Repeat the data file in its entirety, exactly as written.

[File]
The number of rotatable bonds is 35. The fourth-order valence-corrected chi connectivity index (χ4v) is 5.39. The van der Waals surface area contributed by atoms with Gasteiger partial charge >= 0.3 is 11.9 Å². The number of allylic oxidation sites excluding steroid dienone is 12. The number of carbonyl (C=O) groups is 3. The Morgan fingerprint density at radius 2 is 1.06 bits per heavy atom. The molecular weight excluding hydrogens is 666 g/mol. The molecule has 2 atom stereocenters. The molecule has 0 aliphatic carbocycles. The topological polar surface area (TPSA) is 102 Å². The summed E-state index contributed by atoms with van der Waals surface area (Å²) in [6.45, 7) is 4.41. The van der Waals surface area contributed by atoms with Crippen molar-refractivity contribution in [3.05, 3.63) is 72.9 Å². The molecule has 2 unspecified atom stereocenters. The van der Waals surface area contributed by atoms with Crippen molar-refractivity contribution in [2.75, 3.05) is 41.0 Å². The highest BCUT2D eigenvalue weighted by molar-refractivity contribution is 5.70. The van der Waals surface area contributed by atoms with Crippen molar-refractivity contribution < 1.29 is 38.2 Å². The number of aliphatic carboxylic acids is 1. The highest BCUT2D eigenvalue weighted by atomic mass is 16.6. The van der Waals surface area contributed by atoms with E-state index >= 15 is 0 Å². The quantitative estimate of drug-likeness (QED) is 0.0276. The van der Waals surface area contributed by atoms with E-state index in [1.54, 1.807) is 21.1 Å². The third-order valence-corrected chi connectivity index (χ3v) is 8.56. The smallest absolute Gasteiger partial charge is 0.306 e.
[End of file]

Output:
The number of rotatable bonds is 35. The fourth-order valence-corrected chi connectivity index (χ4v) is 5.39. The van der Waals surface area contributed by atoms with Gasteiger partial charge >= 0.3 is 11.9 Å². The number of allylic oxidation sites excluding steroid dienone is 12. The number of carbonyl (C=O) groups is 3. The Morgan fingerprint density at radius 2 is 1.06 bits per heavy atom. The molecular weight excluding hydrogens is 666 g/mol. The molecule has 2 atom stereocenters. The molecule has 0 aliphatic carbocycles. The topological polar surface area (TPSA) is 102 Å². The summed E-state index contributed by atoms with van der Waals surface area (Å²) in [6.45, 7) is 4.41. The van der Waals surface area contributed by atoms with Crippen molar-refractivity contribution in [3.05, 3.63) is 72.9 Å². The molecule has 2 unspecified atom stereocenters. The van der Waals surface area contributed by atoms with Crippen molar-refractivity contribution in [2.75, 3.05) is 41.0 Å². The highest BCUT2D eigenvalue weighted by molar-refractivity contribution is 5.70. The van der Waals surface area contributed by atoms with Crippen molar-refractivity contribution < 1.29 is 38.2 Å². The number of aliphatic carboxylic acids is 1. The highest BCUT2D eigenvalue weighted by atomic mass is 16.6. The van der Waals surface area contributed by atoms with E-state index >= 15 is 0 Å². The quantitative estimate of drug-likeness (QED) is 0.0276. The van der Waals surface area contributed by atoms with E-state index in [1.54, 1.807) is 21.1 Å². The third-order valence-corrected chi connectivity index (χ3v) is 8.56. The smallest absolute Gasteiger partial charge is 0.306 e.